Struggling to survive in the savage land of the Territory, Mimosa is beset by dangers common to the harsh realities of the Old West.
When former gunslinger turned marshal, Kris Jensen arrives in town with his band of misfits. It is up to them to defend Mimosa from greedy land barons, outlaws and Indians angered by broken treaties.
It is an unlikely place to find salvation, but that is precisely what Kris and his men discover in Mimosa.
When local cattle baron William Cahill swears revenge on Judge Evan Davis for the execution of his nephew, it sets off a deadly plan of vengeance against the judge and those he loves.
It is up to Kris and his misfits to keep Holly Davis, the beautiful editor of the Mimosa Mirror, from harm before Cahill can put a noose around her neck.
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Born in a village in Malaysia and delivered by underpaid midwife, and Ann, an irritable new mother (who wouldn’t be after 48 hours in labour?), X was named by a deranged grandmother with too much creativity for her own good. Once out of her pain-induced stupor, Ann decided to give her new daughter a proper middle name to avoid the risk of being put into a home later in life.
And so, she was called Linda.
Linda was an unremarkable child, save a few notable incidents, the discovery that a pot lid is not a substitute for Wonder Woman’s tiara (five stitches), four-year old don’t need to shave (no stitches but lots of toilet paper) and utility truck drivers are not necessarily qualified operators of their vehicles (seventy stitches).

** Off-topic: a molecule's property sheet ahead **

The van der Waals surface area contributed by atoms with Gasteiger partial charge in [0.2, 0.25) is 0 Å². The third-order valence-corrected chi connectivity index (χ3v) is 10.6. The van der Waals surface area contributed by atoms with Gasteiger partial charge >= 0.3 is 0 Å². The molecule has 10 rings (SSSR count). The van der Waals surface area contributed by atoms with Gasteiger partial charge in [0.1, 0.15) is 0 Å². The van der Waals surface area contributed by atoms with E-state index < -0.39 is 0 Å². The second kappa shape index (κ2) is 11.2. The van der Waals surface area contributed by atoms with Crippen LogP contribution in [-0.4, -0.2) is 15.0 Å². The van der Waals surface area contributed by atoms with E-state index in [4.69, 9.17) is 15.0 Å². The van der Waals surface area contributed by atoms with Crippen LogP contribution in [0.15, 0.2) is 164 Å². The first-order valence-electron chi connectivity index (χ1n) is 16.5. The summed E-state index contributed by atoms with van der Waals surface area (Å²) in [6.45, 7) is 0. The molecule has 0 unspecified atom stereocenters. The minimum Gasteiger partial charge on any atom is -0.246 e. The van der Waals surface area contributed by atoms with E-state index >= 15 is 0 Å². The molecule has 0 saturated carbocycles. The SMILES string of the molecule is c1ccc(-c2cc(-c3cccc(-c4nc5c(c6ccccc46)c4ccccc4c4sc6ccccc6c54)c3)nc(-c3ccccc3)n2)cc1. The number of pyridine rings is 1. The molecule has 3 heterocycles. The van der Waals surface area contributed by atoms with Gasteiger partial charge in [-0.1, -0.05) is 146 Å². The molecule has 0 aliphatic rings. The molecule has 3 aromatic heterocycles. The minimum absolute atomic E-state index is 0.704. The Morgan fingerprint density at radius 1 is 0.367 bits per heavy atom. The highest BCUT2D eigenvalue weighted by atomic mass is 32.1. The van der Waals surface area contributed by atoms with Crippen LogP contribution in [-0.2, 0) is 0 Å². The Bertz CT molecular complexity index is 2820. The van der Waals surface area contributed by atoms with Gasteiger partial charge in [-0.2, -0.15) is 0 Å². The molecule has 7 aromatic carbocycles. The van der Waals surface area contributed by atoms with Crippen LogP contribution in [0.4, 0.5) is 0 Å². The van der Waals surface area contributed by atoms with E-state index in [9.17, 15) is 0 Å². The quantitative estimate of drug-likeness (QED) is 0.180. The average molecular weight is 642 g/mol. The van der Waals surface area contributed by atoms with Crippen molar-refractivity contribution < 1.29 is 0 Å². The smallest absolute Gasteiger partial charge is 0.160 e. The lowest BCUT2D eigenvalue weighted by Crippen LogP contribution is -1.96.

At eight, Linda received religious enlightenment when she saw Star Wars at the Odeon Theatre and hence began her writing career.
For many years, the cages of various pets in the Thackeray household were littered with pages from Linda’s scribblings. Subjects usually ranged from whatever science fiction show was on television or at the movies. There was lots of Star Wars.
At 17, Linda moved to Sydney, Australia and was disappointed it was not occupied by Paul Hogan types with big knives and croc skin jackets but pot-bellied blokes with zinc cream and terry towel hats. Linda’s father (also known as that bloke who buys me stuff to piss mum off when she’s mad at him) settled in the town of Young, a community of 6000 people with no movie theatre.
Linda survived this period in the wilderness by raising kangaroos and writing original works but eventually got saddled down with the necessities of life and though she continued to write, work came first. Work, HBO, comic books and rent. It’s a kaleidoscope.
Even the kangaroos left out of boredom.
In 2014, Linda decided to start writing seriously again. Mostly because Australia’s strict gun laws make it very difficult to ‘go postal’ in the workplace. Moving to Woy Woy, which is Aboriginal for ‘Big Water’, she’s dipped her toes into the Indie pool and found she needs a pedicure. Her books are labours of love and championed by her friends on Facebook.
Eventually Creativia Publishers, appalled by Linda’s inability to conduct any marketing, offered to publish her books out of sheer exasperation.
Supported by two cats named Newt and Humphrey, she spends her days trying to write novels while having unclean thoughts about Michael Fassbender and Jason Statham, sometimes tog